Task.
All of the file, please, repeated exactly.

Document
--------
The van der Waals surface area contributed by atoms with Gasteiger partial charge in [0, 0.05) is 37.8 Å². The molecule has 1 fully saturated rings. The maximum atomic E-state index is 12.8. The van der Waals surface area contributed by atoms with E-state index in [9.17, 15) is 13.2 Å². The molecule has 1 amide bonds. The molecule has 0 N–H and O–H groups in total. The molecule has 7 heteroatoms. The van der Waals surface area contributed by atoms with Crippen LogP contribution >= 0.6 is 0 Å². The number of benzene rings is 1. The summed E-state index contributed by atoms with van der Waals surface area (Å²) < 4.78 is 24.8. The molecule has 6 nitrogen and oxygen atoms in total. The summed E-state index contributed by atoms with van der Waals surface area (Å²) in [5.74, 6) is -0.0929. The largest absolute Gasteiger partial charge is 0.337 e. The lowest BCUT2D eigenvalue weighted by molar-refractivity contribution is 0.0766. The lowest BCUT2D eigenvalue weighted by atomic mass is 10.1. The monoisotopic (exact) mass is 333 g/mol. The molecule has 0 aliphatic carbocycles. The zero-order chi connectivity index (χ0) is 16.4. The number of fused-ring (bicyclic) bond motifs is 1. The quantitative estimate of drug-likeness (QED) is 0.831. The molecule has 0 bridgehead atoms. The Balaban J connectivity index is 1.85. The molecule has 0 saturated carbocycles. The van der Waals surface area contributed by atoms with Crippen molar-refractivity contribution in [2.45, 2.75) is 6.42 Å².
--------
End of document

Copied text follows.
The van der Waals surface area contributed by atoms with Gasteiger partial charge in [0, 0.05) is 37.8 Å². The molecule has 1 fully saturated rings. The maximum atomic E-state index is 12.8. The van der Waals surface area contributed by atoms with E-state index in [9.17, 15) is 13.2 Å². The molecule has 1 amide bonds. The molecule has 0 N–H and O–H groups in total. The molecule has 7 heteroatoms. The van der Waals surface area contributed by atoms with Crippen LogP contribution >= 0.6 is 0 Å². The number of benzene rings is 1. The summed E-state index contributed by atoms with van der Waals surface area (Å²) < 4.78 is 24.8. The molecule has 6 nitrogen and oxygen atoms in total. The summed E-state index contributed by atoms with van der Waals surface area (Å²) in [5.74, 6) is -0.0929. The largest absolute Gasteiger partial charge is 0.337 e. The lowest BCUT2D eigenvalue weighted by molar-refractivity contribution is 0.0766. The lowest BCUT2D eigenvalue weighted by atomic mass is 10.1. The monoisotopic (exact) mass is 333 g/mol. The molecule has 0 aliphatic carbocycles. The zero-order chi connectivity index (χ0) is 16.4. The number of fused-ring (bicyclic) bond motifs is 1. The quantitative estimate of drug-likeness (QED) is 0.831. The molecule has 0 bridgehead atoms. The Balaban J connectivity index is 1.85. The molecule has 0 saturated carbocycles. The van der Waals surface area contributed by atoms with Crippen molar-refractivity contribution in [2.45, 2.75) is 6.42 Å².